Breast Pump Question

posted 2 years ago in Babies
Post # 3
15 posts
  • Wedding: September 2014

Congrats on your new baby. You really don’t need to work on your supply. Your pumping yield is perfect for the age of your baby, who’s stomach is tiny now. Experts recommend holding off on pumping until 6 weeks because your supply is only establishing itself now and the more you pump, the more your breasts will produce, sometimes leading to an oversupply and discomfort. However plenty women pump this early, so just don’t go crazy doing it all the time. Maybe once a day at the same time.

  • This reply was modified 2 years, 2 months ago by  apples22.
Post # 4
1168 posts
Bumble bee
  • Wedding: February 2011

You might have more luck pumping in the morning (when supply is higher) but it will take a while for your body to adjust to the additional demand of a pumping session. Definitely check out the KellyMom resources!

Post # 6
1028 posts
Bumble bee
  • Wedding: August 2012

kellymom is a fantastic resource, glad it was mentioned.  My first pump at around 3 weeks was also about 1/2 an ounce and super disappointing.  My baby is now almost 6 weeks and I pump once a day (at the same time my DH feeds the baby) and I am pumping about 4.5 ounces combined from both breasts.  I think your first pump was completely normal.  GL! 

Post # 7
11668 posts
Sugar Beekeeper
  • Wedding: November 1999

Katie-Didnt:  1-2 times a day is a lot of pumping before your supply has regulated! I would be careful with how much you pump until at least 6 if not 12 weeks. if you want tI get baby used to the bottle I would just pump instead of nursing and give that pumped milk. Otherwise, generally one hour after a morning feed is a good time to start. 1/2-2oz on both sides combined is good output for ebf (2-4oz combined when pumping in place of a regular feeding).

Post # 8
11668 posts
Sugar Beekeeper
  • Wedding: November 1999

Also I wouldn’t pump more than 15-20 minutes. 5 minutes after the milk stops flowing will stimulate enough to signal your body to produce more. I wouldn’t recommend pumping after the milk stops though until your supply has regulated. speakingfr experience, even if you feel like youre regulated, there are a lot of changes that take place between 3-12 weeks (especially some big growth spurts where baby will probably be cluster feeding like crazy to increase supply.)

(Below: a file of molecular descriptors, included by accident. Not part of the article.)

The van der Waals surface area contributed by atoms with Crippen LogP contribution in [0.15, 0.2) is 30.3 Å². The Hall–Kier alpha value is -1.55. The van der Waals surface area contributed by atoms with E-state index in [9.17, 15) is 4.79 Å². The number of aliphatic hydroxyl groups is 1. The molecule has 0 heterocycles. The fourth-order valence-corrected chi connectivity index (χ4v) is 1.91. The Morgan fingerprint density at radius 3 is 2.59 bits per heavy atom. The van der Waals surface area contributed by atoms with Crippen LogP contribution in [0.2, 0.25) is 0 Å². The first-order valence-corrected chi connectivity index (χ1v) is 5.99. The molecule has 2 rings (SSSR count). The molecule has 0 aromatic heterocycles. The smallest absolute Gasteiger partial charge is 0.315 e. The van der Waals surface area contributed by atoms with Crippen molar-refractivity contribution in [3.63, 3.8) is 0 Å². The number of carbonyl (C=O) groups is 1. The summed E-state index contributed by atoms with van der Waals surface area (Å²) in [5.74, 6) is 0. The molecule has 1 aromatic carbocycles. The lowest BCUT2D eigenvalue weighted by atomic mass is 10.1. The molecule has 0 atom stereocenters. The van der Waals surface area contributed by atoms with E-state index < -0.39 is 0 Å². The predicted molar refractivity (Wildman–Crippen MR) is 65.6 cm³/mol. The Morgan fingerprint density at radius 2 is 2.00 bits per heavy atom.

Post # 9
52 posts
Worker bee
  • Wedding: June 2012

While EBF for the first 8 weeks, I was pumping every other feeding. I built a nice freezer stash and produce slightly more milk than my baby eats daily. I only had engorgement issues in the first few weeks while supply was being established, but the key is to make sure you are feeding/pumping more when you get engorged to prevent any bigger issues. By week 12 or so my body regulated the milk suplpy and even when I sleep 7-8 hours at night, I don’t have any issues.

And my stash allowed the husband and I to take a nice 5 day trip without the baby.

Post # 10
1081 posts
Bumble bee
  • Wedding: June 2011

When I started pumping I followed the advice of KellyMom and pumped 30-60 minutes after baby’s first feed in the morning for a max of 12-15 minutes or for 3-5 minutes after milk flow stopped and ONLY once a day.  I still keep this extra session on my weekend days to keep up my stash now that I’m back to work.  Any more than that causes my body to produce way more milk than I or baby needs and causes engorgement.  My milk didn’t fully regulate until around 12 weeks or so.  

Post # 11
8483 posts
Bumble Beekeeper
  • Wedding: September 2013

I used to pump about 45 min-1 hour after a feeding in the morning.  I would only get an ounce or two at the most.  I started pumping a little bit at 2 weeks because I needed a few bottles at 4 weeks (for a wedding) and it didn’t noticeably increase my supply.  Just don’t go crazy with it.  I never got much an hour after a feeding though…

My baby started sleeping 6 hours at 6 weeks so when she would wake up I would be so full that she only needed (and would) eat on one side so I had to pump the other side.  So I pumped on that side while she ate on the other and that’s pretty much how I built up a large stash.  I think prolactin levels are highest in the early AM (think 2am-10am or something like that).

Pumping is easier if you do it with baby on one side because it can be hard to learn how to let down to the pump without your baby.  It took me many weeks (and a new pump) to become a better pumper after I went back to work and was without my baby.

I’d pump for 20-25 min max (I only go to 25 if something is actually coming out at the 20 min mark though), otherwise 20 is my max.

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